Dir. Todd Haynes
Opens Fri Nov 15
Portland director Todd Haynes' new film, Far From Heaven, tackles issues of race, sexuality, and gender utilizing the form of the 1950s melodrama, a la Douglas Sirk. Film critics, from the most mainstream to the most pretentious, are raving about it, and there's serious talk of Academy Award contention. I asked Todd some questions about all the praise Far From Heaven has been receiving. For a review of the film, see pg 32.
Do you think Julianne Moore could win the award for best actress? If it were up to me, I would just give it to her right now.
Well, I would too, but I think we're probably biased. But, um, it's weird. I mean, the general thing that's happening now is definitely weird for me, because this movie was a real experiment. I did want it to effect people emotionally, but I wasn't going to go easy on any of the stylistic aspects, so I was really trying to have my cake and eat it too. And the fact that [all the Oscar talk] seems to be happening in places I LEAST suspected--did you see the review that Owen Gleiberman wrote for Entertainment Weekly?--It's over the top, you know? It's bizarre. Roger Ebert and Rex Reed and Peter Travers and Owen Gleiberman and all these people are really over the top about it, which is great! It's amazing! But we'll see if regular filmgoers dig it.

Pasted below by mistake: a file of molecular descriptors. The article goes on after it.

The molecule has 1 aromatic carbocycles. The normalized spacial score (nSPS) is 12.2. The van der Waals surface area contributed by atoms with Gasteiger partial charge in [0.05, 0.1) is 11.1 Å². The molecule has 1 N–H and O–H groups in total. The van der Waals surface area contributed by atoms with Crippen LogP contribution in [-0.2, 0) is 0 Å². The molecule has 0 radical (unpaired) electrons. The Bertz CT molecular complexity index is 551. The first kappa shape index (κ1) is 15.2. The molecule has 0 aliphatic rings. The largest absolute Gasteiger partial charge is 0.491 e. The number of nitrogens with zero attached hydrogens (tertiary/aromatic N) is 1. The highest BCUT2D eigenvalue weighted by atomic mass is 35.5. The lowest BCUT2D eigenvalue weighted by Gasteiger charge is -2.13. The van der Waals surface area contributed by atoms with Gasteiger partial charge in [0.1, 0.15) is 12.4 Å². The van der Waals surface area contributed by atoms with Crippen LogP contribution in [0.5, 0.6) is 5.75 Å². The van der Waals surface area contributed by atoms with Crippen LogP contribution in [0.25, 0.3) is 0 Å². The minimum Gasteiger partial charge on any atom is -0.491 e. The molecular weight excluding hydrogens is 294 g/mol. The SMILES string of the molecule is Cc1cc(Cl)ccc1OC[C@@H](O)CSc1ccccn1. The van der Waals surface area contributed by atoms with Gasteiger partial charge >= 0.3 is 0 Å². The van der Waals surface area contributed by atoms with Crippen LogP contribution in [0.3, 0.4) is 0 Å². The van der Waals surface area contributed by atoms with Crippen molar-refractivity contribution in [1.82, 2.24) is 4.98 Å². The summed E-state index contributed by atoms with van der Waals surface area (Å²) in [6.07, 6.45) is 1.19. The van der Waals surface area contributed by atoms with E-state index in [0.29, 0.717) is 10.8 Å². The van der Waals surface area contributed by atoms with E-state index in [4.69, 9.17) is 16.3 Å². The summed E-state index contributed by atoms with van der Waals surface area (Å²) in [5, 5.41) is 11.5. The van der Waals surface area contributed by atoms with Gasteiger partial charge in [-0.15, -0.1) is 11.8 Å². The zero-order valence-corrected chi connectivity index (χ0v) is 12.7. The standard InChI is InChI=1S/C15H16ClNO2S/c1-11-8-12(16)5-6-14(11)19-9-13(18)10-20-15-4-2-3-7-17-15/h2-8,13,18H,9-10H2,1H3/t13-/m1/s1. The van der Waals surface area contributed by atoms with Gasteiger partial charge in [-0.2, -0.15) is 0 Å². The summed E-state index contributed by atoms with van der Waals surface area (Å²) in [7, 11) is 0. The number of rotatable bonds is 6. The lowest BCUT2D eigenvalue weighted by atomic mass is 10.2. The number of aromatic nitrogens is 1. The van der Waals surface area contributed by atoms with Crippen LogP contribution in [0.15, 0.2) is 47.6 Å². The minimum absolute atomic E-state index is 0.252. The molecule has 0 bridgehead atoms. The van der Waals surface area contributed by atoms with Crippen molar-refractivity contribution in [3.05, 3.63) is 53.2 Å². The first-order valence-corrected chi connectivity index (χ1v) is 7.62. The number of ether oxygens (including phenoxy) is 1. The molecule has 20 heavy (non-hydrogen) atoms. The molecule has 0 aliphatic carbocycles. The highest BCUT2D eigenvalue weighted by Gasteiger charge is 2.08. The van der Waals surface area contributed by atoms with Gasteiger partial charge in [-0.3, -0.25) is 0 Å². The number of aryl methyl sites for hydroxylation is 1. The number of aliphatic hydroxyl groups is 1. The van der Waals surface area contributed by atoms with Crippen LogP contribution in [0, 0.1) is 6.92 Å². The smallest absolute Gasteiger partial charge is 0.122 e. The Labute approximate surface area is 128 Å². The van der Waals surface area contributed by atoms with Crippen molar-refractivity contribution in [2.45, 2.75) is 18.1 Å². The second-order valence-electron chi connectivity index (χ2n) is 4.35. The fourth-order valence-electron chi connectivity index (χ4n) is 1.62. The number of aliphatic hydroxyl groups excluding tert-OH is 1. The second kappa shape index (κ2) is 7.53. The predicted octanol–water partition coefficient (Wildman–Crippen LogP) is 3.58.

I think they will. The film is intelligent and sophisticated, but it also has...it's a lot more accessible than some of your other movies.
I would love this to be the movie that everybody's mom and grandmother go to see, you know? And I think it has a chance. What's hard is to get to those people, because that's not where the marketing mentality is aimed--the over-40, over-50 crowd.
Well, I have to say, as soon as I saw the movie, I wrote an email to my mom telling her she had to see it.
And honestly, I haven't done that with any of your other movies.
Sure. I mean, all my favorite Hollywood movies--like Hitchcock or Wilder--are movies that were played at a popular level in their time, but had all these other things going on that are really subversive or weird or interesting or whatever.
So do you think it was just a happy accident that it happened with this film?
Well, I guess to the degree that I wanted it to have sort of a universal sadness about it, I was aiming for something that could cross over in that way. But I knew it was going to be hard to pull that off, given the stylistic constraints, and the fact that we weren't going to deviate from them. There are little things I wanted to do, which I did in Safe to some degree. You know, just reduce the level of enormity in terms of theme so that, for instance, the word "fuck" would actually be shocking again. The only way you can go, in this moment of louder, bigger, more violent, more explosive movies...the only way you can start to feel something again is to go the other way--to reduce it, so you can actually re-endow meaning or feeling into the terms of our world. Because I think risk is getting leveled in meaning and effect and value. And you don't feel anything anymore. So how do you make people feel again? Where do you go? And of course we went to just the most worn-out, nappy old model: the melodrama. We went to the least likely place, but maybe that helps. Maybe when you're not expecting an emotional connection is when it hits you more.